Paper Training For Printers
3) Acclimate paper—If paper must be subjected to humidity and/or temperature changes, it should be allowed to acclimate to the new environment before processing. Acclimation time varies according to roll or case size and degree of change in temperature and/or humidity. (See charts)
Paper may endure severe temperature changes even in the short distance from an in-house warehouse to the printing floor. Acclimating paper after transport will result in optimal press performance and print quality.
4) Retain tracking information—Retaining proper identification with raw paper inventories and printed documents throughout the entire production process is essential. Commercial work can undergo many types of subsequent processing after the initial print run, including everything from forms conversion to digital printing. Therefore, it is critical that a substrate’s identification information—such as product name, grade and lot number—be recorded on a ticket that is kept with the work throughout the entire production process. This will help with troubleshooting any problems that may crop up down the line. If given this information, paper mills can track problems and troubleshoot technical issues quickly and efficiently for the commercial printer and its customers.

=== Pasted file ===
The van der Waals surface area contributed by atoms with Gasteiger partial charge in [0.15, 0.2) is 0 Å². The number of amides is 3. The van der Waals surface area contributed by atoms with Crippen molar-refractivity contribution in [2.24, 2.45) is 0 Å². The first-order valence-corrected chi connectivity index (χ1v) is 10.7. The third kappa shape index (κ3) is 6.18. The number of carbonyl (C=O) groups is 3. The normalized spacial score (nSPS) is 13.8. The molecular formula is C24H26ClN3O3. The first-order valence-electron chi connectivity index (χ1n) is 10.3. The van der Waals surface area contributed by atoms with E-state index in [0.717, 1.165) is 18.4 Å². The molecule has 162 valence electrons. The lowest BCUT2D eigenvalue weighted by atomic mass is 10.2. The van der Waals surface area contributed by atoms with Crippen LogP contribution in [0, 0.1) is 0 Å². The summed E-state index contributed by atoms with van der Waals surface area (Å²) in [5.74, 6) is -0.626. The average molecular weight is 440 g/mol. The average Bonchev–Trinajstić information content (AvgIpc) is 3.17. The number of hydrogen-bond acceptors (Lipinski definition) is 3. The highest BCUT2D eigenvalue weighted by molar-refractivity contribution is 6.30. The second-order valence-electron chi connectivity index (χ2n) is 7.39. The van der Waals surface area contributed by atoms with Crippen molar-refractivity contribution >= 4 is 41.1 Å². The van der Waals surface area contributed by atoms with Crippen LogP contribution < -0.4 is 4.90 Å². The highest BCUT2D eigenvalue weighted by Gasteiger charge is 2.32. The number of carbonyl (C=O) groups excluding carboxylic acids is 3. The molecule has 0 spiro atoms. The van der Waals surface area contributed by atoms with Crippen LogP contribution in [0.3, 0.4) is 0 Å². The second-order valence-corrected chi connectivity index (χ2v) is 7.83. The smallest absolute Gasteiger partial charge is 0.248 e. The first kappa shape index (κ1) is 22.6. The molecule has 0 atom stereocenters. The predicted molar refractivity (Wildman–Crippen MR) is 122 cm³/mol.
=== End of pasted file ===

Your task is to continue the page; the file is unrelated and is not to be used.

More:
5) Match the paper with the end-use application—A commercial printer that strictly does offset production may still need to consider the production requirements of other processes, such as digital printing. Many jobs—such as transactional statements, forms and newsletters—now leave an offset operation only to go right back into production in a digital department for customization and personalization. For these documents, it is necessary to use papers engineered for both digital and offset printing to ensure a high-quality end product. Considering the entire life of a document will help ensure selection of a paper that offers the best runnability and quality in all of the printing environments it will encounter.